This past week, the BPDA held a public meeting on a proposed development at 4198 Washington Street, the building currently home to Droubi’s Pita Bakery, Rozzie Square Theater, Delicious Yogurt, and Dragon Chef. The developer proposes to replace the building with a new six-story, mixed-use building with 39 residential units, 4,500 square feet of retail, a custom-built community theater space, as well as ample bicycle parking. The meeting was well-attended and many neighbors praised the developer’s thoughtful approach to affordability and transportation. Now that we’ve learned more about the proposal and heard comments from the community, we’ve sent in a comment letter. If you’d like to add your voice, please drop a note to the BPDA project manager, Aisling Kerr (firstname.lastname@example.org) or fill out the BPDA comment form.
Our PDF letter is reproduced in full below.
February 26, 2021
BY ELECTRONIC MAIL ONLY (email@example.com)
Boston Planning & Development Agency
One City Hall Square, 9th Floor
Boston, Massachusetts 02201
Attention: Aisling Kerr, Project Manager
RE: Small Project Review – 4198 Washington Street, Roslindale, MA
Dear Ms. Kerr:
I write on behalf of WalkUP Roslindale to express our strong support for the application by Auros LLC for re-development of an 8,982 square-foot parcel at 4198-4206 Washington Street in Roslindale (the “Proposed Project”). According to the small project review application, the Proposed Project is “a mixed-use development comprised of a six-story building that will contain 39 residential units, approximately 4,500 square feet of retail, a community theater space, and 47 bike storage spaces. The foremost goal of the Project is to create income-restricted middle-income units in Roslindale where only 12% of the neighborhood’s housing stock is currently restricted (compared to the citywide average of 19%). The [Proposed] Project will utilize numerous alternative transit options including a transit wallet to subsidize public transportation and bicycle amenities rather than contain any on-site accessory parking spaces.”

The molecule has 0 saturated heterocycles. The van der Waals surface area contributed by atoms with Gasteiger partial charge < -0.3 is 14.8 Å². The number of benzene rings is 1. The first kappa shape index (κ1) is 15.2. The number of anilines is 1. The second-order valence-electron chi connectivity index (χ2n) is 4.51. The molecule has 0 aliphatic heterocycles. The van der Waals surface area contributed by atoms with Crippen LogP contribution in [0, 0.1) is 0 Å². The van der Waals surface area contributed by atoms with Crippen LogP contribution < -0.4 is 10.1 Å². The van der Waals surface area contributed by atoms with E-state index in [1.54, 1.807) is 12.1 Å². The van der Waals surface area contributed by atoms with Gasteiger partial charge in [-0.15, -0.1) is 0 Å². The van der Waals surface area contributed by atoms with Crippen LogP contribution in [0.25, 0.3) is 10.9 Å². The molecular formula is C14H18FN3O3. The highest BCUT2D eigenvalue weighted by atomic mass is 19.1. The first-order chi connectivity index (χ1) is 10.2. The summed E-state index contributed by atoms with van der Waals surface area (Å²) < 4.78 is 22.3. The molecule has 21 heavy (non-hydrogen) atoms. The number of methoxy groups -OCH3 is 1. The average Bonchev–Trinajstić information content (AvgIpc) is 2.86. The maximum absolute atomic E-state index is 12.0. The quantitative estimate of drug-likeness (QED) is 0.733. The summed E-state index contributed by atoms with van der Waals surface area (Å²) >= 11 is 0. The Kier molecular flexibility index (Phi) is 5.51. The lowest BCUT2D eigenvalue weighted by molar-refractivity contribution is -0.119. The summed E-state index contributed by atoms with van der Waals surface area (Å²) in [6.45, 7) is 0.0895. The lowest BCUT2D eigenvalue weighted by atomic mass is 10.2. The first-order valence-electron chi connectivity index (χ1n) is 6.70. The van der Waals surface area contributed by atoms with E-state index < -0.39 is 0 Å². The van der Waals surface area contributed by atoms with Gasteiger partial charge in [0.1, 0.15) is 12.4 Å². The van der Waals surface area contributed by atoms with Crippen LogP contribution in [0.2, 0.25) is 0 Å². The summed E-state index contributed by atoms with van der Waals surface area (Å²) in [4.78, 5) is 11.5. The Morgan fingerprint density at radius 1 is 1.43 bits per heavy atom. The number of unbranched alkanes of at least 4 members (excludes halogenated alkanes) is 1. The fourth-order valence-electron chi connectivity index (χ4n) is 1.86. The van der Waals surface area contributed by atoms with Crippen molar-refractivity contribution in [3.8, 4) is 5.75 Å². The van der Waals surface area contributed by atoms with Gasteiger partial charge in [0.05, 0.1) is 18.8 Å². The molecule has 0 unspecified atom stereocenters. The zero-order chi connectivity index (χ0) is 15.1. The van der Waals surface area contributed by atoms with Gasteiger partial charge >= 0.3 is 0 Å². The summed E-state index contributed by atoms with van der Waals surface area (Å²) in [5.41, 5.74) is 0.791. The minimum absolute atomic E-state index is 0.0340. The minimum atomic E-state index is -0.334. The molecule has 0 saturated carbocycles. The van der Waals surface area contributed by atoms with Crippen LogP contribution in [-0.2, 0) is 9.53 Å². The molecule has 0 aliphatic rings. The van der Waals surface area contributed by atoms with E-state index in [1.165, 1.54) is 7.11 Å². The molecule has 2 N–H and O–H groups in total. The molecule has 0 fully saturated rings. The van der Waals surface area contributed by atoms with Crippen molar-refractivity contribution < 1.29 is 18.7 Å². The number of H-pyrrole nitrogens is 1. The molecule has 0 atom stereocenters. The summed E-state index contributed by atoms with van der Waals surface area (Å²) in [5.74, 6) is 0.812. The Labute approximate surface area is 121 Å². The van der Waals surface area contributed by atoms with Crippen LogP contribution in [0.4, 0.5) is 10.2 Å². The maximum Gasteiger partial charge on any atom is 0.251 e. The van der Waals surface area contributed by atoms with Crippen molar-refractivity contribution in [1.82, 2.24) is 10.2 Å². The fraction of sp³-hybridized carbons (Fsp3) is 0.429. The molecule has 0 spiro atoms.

Considering WalkUP Roslindale’s mission and approach (described in more detail below), we see this proposal as a win-win-win for Roslindale, the City of Boston, and those who live, work, and run businesses in and around Roslindale Square, including our present and future neighbors in need of income-restricted affordable housing. This Proposed Project will accomplish four important goals simultaneously:
(1) providing for desperately-needed affordable housing in our neighborhood, city, and commonwealth, with respect to which we greatly appreciate the development team’s commitment to at least 40% of the Proposed Project’s units as income-restricted affordable units (more than 3 times the required amount) and we hope to hear more specifics on the income ranges at which these affordable units will be targeted (we hope as much toward the lower end of the income scale as possible);
(2) rehabilitating an outdated one-story building that under-utilizes the valuable mixed-use parcel it occupies;
(3) bringing more people, foot traffic, and business to one of Roslindale’s principal commercial districts; and
(4) demonstrating that a development like the Proposed Project can occur successfully with no on-site parking by taking advantage of the abundant and adjacent public transportation – including the Washington Street dedicated bus lane to Forest Hills immediately outside the building door as well as nearby MBTA commuter rail – and convenient active transportation facilities for walking and bicycling such as the well-used Blue Bikes stations.
In addition, we like the design of the building both in the proposed six stories, which will complement the adjacent equally tall Roslindale Community Center/Municipal Building, the stepped and setback architectural style, and the provision of indoor and outdoor space for commercial and public use. We believe that accommodating more residential units in this area of Roslindale without adding more motor vehicle traffic will help with the continuing success of Roslindale Square as a destination for shopping and entertainment activity, thus helping the nearby commercial businesses thrive and further develop. We also urge the development team to meet with and discuss ways to collaborate with the adjacent Charles Sumner School community, especially regarding cooperative use of the Rozzie Square Theatre space and the adjacent green/art wall.